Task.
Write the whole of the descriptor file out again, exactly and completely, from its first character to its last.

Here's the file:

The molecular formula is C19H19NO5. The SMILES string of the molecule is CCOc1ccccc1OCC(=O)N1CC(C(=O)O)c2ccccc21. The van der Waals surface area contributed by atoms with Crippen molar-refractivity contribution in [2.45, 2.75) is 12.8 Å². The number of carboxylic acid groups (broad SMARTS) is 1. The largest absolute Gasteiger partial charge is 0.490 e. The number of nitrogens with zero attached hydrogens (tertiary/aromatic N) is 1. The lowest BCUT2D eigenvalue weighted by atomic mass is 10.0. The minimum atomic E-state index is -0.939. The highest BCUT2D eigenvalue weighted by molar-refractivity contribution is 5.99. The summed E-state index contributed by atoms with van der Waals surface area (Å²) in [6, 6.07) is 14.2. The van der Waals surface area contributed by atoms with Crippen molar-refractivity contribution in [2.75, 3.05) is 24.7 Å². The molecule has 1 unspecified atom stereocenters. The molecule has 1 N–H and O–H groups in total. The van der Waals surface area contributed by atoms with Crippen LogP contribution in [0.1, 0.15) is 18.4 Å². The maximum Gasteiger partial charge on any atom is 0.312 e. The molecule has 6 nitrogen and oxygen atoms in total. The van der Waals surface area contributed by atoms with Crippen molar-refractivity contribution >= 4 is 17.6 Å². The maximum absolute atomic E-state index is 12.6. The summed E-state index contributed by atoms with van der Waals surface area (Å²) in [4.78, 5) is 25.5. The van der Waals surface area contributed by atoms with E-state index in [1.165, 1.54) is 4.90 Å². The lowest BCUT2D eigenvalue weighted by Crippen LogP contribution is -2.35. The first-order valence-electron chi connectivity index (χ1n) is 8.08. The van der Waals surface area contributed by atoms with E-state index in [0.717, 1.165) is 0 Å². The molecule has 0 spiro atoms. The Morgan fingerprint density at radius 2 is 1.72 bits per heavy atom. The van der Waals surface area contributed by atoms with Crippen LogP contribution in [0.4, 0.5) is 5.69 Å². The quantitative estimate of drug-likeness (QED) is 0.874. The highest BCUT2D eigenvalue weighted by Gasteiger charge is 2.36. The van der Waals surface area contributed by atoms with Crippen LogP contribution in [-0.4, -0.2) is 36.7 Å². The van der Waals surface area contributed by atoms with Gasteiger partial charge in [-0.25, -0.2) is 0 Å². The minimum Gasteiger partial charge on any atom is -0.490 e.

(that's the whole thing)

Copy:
The molecular formula is C19H19NO5. The SMILES string of the molecule is CCOc1ccccc1OCC(=O)N1CC(C(=O)O)c2ccccc21. The van der Waals surface area contributed by atoms with Crippen molar-refractivity contribution in [2.45, 2.75) is 12.8 Å². The number of carboxylic acid groups (broad SMARTS) is 1. The largest absolute Gasteiger partial charge is 0.490 e. The number of nitrogens with zero attached hydrogens (tertiary/aromatic N) is 1. The lowest BCUT2D eigenvalue weighted by atomic mass is 10.0. The minimum atomic E-state index is -0.939. The highest BCUT2D eigenvalue weighted by molar-refractivity contribution is 5.99. The summed E-state index contributed by atoms with van der Waals surface area (Å²) in [6, 6.07) is 14.2. The van der Waals surface area contributed by atoms with Crippen molar-refractivity contribution in [2.75, 3.05) is 24.7 Å². The molecule has 1 unspecified atom stereocenters. The molecule has 1 N–H and O–H groups in total. The van der Waals surface area contributed by atoms with Crippen LogP contribution in [0.1, 0.15) is 18.4 Å². The maximum Gasteiger partial charge on any atom is 0.312 e. The molecule has 6 nitrogen and oxygen atoms in total. The van der Waals surface area contributed by atoms with Crippen molar-refractivity contribution >= 4 is 17.6 Å². The maximum absolute atomic E-state index is 12.6. The summed E-state index contributed by atoms with van der Waals surface area (Å²) in [4.78, 5) is 25.5. The van der Waals surface area contributed by atoms with E-state index in [1.165, 1.54) is 4.90 Å². The lowest BCUT2D eigenvalue weighted by Crippen LogP contribution is -2.35. The first-order valence-electron chi connectivity index (χ1n) is 8.08. The van der Waals surface area contributed by atoms with E-state index in [0.717, 1.165) is 0 Å². The molecule has 0 spiro atoms. The Morgan fingerprint density at radius 2 is 1.72 bits per heavy atom. The van der Waals surface area contributed by atoms with Crippen LogP contribution in [0.4, 0.5) is 5.69 Å². The quantitative estimate of drug-likeness (QED) is 0.874. The highest BCUT2D eigenvalue weighted by Gasteiger charge is 2.36. The van der Waals surface area contributed by atoms with Crippen LogP contribution in [-0.4, -0.2) is 36.7 Å². The van der Waals surface area contributed by atoms with Gasteiger partial charge in [-0.25, -0.2) is 0 Å². The minimum Gasteiger partial charge on any atom is -0.490 e.